As physicians, clinicians, and scientists, the American Epilepsy Society (AES) is committed to the goal of equitable access to quality health care for all people. Further, we stand firm in our responsibility to deliver evidence-based medical care consistent with the best interests of our patients and against any interference into the practice of medicine that undermines the integrity of the physician-patient relationship.
The recent Supreme Court decision in Dobbs v. Jackson Women’s Health Organization will encourage the troubling—and indeed, dangerous—pattern in many state legislatures for elected officials to practice medicine de facto through legislation. Most maternal deaths are preventable, but they are rising in the United States, which has the highest maternal mortality rate among developed countries – and the rate is twice as high for Black women. This decision will create new and unnecessary disparities in care, with new burdens on a specific group of patients—namely, pregnant people, particularly those who are lower income and/or living in underserved areas.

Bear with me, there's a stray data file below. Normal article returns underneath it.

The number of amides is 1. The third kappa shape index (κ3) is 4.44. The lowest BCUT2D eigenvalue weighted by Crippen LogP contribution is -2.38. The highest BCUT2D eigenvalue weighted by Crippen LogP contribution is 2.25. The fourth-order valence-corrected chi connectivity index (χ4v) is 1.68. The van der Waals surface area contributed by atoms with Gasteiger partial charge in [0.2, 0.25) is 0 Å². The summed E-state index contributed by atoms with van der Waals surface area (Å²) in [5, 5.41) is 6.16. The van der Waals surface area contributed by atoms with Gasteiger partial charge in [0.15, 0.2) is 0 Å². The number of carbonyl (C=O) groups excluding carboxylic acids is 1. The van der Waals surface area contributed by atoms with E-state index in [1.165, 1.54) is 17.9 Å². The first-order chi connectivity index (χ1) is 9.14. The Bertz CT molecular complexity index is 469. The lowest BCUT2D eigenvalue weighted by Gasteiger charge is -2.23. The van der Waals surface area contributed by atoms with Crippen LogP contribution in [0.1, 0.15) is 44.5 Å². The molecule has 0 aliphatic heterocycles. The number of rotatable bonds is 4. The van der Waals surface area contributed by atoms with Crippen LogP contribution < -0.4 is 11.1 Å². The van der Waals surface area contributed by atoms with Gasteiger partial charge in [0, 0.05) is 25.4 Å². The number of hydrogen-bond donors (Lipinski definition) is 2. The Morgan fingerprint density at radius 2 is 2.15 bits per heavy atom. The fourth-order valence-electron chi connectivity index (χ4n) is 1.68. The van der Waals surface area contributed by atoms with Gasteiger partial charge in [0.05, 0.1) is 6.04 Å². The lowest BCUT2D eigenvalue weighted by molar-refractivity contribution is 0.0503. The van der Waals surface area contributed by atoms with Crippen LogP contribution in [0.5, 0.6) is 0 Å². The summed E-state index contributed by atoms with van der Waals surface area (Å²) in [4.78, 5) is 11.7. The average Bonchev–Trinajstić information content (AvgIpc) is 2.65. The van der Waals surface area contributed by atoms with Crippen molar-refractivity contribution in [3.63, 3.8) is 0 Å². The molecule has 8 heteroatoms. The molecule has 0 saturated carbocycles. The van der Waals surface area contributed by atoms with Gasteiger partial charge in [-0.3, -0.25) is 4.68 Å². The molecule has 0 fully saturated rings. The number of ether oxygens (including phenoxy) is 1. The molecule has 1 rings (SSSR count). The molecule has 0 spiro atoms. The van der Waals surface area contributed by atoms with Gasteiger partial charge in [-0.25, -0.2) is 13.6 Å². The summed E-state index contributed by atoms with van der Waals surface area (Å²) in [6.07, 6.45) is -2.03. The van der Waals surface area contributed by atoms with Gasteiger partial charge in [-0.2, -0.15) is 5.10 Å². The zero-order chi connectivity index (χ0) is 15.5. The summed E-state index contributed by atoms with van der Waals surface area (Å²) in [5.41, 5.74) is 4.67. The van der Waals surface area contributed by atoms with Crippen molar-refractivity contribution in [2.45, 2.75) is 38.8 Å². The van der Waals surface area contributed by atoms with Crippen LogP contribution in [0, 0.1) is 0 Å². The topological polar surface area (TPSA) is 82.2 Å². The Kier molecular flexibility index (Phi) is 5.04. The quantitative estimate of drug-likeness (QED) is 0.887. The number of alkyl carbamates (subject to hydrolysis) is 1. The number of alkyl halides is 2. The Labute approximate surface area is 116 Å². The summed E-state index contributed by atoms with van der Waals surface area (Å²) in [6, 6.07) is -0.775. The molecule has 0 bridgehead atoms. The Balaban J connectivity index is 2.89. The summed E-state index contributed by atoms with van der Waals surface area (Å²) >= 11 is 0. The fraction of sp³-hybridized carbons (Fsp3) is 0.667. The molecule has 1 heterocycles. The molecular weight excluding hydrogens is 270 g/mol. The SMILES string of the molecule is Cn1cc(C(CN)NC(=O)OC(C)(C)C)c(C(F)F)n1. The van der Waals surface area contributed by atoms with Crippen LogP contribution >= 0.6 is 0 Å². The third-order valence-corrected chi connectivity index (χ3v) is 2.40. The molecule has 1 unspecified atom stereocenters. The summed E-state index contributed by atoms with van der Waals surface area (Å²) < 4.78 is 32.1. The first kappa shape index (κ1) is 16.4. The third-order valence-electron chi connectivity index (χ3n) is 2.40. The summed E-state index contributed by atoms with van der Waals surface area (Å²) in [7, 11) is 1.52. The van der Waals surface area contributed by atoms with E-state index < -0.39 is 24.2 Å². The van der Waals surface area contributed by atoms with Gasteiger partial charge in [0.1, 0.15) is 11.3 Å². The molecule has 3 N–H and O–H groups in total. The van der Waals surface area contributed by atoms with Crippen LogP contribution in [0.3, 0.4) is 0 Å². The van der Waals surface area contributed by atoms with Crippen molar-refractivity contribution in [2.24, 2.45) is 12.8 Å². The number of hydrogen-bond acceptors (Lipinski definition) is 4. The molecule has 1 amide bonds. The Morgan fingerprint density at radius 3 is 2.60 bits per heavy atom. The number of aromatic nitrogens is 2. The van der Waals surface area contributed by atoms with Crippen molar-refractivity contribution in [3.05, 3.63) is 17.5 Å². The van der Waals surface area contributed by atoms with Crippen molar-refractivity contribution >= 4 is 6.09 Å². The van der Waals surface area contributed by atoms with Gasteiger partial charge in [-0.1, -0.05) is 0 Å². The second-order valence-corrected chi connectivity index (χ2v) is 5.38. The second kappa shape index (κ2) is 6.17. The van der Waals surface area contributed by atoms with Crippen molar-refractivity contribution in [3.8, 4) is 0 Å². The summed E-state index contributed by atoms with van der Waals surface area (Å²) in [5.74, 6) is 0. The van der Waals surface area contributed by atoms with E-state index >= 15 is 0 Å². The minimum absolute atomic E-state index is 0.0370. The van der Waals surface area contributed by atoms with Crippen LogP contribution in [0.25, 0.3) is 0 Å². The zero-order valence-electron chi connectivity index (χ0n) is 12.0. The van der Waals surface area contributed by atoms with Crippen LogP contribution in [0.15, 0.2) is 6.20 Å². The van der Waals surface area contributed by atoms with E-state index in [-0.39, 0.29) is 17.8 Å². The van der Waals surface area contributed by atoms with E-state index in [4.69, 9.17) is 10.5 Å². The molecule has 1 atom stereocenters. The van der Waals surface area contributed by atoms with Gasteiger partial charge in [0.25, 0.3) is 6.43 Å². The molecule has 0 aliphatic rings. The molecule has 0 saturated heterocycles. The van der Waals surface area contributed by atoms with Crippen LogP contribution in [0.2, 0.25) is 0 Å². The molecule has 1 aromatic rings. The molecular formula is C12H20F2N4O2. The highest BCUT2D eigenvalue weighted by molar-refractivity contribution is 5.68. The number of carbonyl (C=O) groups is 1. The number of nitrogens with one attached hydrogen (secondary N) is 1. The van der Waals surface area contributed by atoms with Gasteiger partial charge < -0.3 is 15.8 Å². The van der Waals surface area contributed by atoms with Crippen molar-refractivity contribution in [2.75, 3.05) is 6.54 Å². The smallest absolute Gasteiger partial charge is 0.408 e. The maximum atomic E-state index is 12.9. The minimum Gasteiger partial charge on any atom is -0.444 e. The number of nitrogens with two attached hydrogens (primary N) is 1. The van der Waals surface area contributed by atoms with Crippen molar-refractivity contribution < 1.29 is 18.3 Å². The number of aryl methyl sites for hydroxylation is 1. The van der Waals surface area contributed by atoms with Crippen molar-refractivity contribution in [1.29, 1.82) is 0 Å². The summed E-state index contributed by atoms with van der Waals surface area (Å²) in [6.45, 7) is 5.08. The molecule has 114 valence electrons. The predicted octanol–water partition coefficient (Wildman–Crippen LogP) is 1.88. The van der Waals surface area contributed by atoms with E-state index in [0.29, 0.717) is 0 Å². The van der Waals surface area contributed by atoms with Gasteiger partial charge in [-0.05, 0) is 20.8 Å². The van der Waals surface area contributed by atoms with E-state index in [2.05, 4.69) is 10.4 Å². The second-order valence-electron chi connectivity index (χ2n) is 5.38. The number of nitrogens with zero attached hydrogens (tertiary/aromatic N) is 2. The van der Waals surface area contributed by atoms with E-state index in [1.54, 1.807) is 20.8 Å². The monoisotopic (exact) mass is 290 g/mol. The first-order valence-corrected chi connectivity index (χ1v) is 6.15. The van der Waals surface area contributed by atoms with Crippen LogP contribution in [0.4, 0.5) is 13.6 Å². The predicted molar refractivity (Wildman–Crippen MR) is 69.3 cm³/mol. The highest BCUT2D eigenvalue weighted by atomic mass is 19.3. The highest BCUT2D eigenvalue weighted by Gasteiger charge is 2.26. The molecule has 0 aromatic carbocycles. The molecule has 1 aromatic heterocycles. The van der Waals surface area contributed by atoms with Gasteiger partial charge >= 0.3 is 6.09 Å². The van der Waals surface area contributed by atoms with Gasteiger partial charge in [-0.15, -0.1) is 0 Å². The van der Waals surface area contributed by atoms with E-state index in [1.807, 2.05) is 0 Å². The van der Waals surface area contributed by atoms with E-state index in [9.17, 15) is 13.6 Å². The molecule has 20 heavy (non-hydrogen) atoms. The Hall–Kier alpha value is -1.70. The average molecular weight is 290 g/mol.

People with epilepsy are more likely to have pregnancies of clinical concern, thanks to higher rates of complications during pregnancy and after childbirth, and less likely to have financial and other resources that affect their ability to access care. Epilepsy impacts every aspect of the lives it touches—including, for many, the ability to hold jobs, secure health insurance, drive to work or healthcare appointments, and perform many functions of daily life that most take for granted. Newborns of people with epilepsy may be at greater risk as well.
While we recognize there may be a diversity of opinion about abortion within our membership, it is critically important that medical decisions are made by qualified practitioners—safely, together with their patients, and respecting the autonomy of each patient to make informed choices when provided with medically accurate information.